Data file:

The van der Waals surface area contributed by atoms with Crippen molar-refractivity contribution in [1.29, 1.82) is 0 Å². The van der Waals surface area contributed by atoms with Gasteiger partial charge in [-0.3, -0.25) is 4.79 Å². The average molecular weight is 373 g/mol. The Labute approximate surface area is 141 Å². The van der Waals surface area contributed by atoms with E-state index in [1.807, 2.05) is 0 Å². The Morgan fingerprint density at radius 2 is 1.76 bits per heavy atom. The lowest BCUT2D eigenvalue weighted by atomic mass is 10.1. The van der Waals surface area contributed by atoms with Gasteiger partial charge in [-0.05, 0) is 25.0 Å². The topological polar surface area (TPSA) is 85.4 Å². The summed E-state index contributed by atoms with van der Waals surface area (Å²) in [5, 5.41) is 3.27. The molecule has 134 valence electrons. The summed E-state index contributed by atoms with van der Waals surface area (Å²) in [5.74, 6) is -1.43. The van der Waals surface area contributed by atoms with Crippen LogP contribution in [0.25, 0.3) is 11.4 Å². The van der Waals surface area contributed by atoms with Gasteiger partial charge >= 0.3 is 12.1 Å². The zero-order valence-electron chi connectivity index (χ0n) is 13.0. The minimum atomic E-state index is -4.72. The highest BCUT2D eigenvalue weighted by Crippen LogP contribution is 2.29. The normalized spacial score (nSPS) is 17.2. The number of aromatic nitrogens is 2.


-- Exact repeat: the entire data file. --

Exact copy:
The van der Waals surface area contributed by atoms with Crippen molar-refractivity contribution in [1.29, 1.82) is 0 Å². The van der Waals surface area contributed by atoms with Gasteiger partial charge in [-0.3, -0.25) is 4.79 Å². The average molecular weight is 373 g/mol. The Labute approximate surface area is 141 Å². The van der Waals surface area contributed by atoms with E-state index in [1.807, 2.05) is 0 Å². The Morgan fingerprint density at radius 2 is 1.76 bits per heavy atom. The lowest BCUT2D eigenvalue weighted by atomic mass is 10.1. The van der Waals surface area contributed by atoms with Gasteiger partial charge in [-0.05, 0) is 25.0 Å². The topological polar surface area (TPSA) is 85.4 Å². The summed E-state index contributed by atoms with van der Waals surface area (Å²) in [5, 5.41) is 3.27. The molecule has 134 valence electrons. The summed E-state index contributed by atoms with van der Waals surface area (Å²) in [5.74, 6) is -1.43. The van der Waals surface area contributed by atoms with Crippen LogP contribution in [0.25, 0.3) is 11.4 Å². The van der Waals surface area contributed by atoms with Gasteiger partial charge >= 0.3 is 12.1 Å². The zero-order valence-electron chi connectivity index (χ0n) is 13.0. The minimum atomic E-state index is -4.72. The highest BCUT2D eigenvalue weighted by Crippen LogP contribution is 2.29. The normalized spacial score (nSPS) is 17.2. The number of aromatic nitrogens is 2.